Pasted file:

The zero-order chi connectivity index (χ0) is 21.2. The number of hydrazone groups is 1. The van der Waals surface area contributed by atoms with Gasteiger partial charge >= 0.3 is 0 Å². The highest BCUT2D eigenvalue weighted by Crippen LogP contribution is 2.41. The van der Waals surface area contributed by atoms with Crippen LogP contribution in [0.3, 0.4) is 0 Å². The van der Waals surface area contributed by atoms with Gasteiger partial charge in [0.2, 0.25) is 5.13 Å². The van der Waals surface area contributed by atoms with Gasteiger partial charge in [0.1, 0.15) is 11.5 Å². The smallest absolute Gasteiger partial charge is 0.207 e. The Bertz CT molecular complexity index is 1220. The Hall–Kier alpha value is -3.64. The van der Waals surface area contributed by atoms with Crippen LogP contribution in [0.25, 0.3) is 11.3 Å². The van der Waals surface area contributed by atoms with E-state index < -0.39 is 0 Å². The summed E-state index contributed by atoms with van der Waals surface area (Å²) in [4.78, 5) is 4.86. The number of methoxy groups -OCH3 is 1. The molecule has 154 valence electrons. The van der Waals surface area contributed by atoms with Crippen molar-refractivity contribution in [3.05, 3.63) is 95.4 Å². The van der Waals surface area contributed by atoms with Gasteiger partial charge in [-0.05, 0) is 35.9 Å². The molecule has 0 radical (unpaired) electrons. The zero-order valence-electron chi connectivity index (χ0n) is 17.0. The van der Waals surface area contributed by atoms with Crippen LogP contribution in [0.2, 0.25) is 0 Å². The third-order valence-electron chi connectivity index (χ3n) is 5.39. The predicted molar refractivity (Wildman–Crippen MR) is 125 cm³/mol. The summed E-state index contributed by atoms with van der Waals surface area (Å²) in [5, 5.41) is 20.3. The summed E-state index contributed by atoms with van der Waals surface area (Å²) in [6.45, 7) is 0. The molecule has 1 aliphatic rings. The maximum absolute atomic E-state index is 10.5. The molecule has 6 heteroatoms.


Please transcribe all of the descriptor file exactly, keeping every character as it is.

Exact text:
The zero-order chi connectivity index (χ0) is 21.2. The number of hydrazone groups is 1. The van der Waals surface area contributed by atoms with Gasteiger partial charge >= 0.3 is 0 Å². The highest BCUT2D eigenvalue weighted by Crippen LogP contribution is 2.41. The van der Waals surface area contributed by atoms with Crippen LogP contribution in [0.3, 0.4) is 0 Å². The van der Waals surface area contributed by atoms with Gasteiger partial charge in [0.2, 0.25) is 5.13 Å². The van der Waals surface area contributed by atoms with Gasteiger partial charge in [0.1, 0.15) is 11.5 Å². The smallest absolute Gasteiger partial charge is 0.207 e. The Bertz CT molecular complexity index is 1220. The Hall–Kier alpha value is -3.64. The van der Waals surface area contributed by atoms with Crippen LogP contribution in [0.25, 0.3) is 11.3 Å². The van der Waals surface area contributed by atoms with E-state index < -0.39 is 0 Å². The summed E-state index contributed by atoms with van der Waals surface area (Å²) in [4.78, 5) is 4.86. The number of methoxy groups -OCH3 is 1. The molecule has 154 valence electrons. The van der Waals surface area contributed by atoms with Crippen molar-refractivity contribution in [3.05, 3.63) is 95.4 Å². The van der Waals surface area contributed by atoms with Gasteiger partial charge in [-0.05, 0) is 35.9 Å². The molecule has 0 radical (unpaired) electrons. The zero-order valence-electron chi connectivity index (χ0n) is 17.0. The van der Waals surface area contributed by atoms with Crippen LogP contribution in [0.2, 0.25) is 0 Å². The third-order valence-electron chi connectivity index (χ3n) is 5.39. The predicted molar refractivity (Wildman–Crippen MR) is 125 cm³/mol. The summed E-state index contributed by atoms with van der Waals surface area (Å²) in [5, 5.41) is 20.3. The summed E-state index contributed by atoms with van der Waals surface area (Å²) in [6.45, 7) is 0. The molecule has 1 aliphatic rings. The maximum absolute atomic E-state index is 10.5. The molecule has 6 heteroatoms.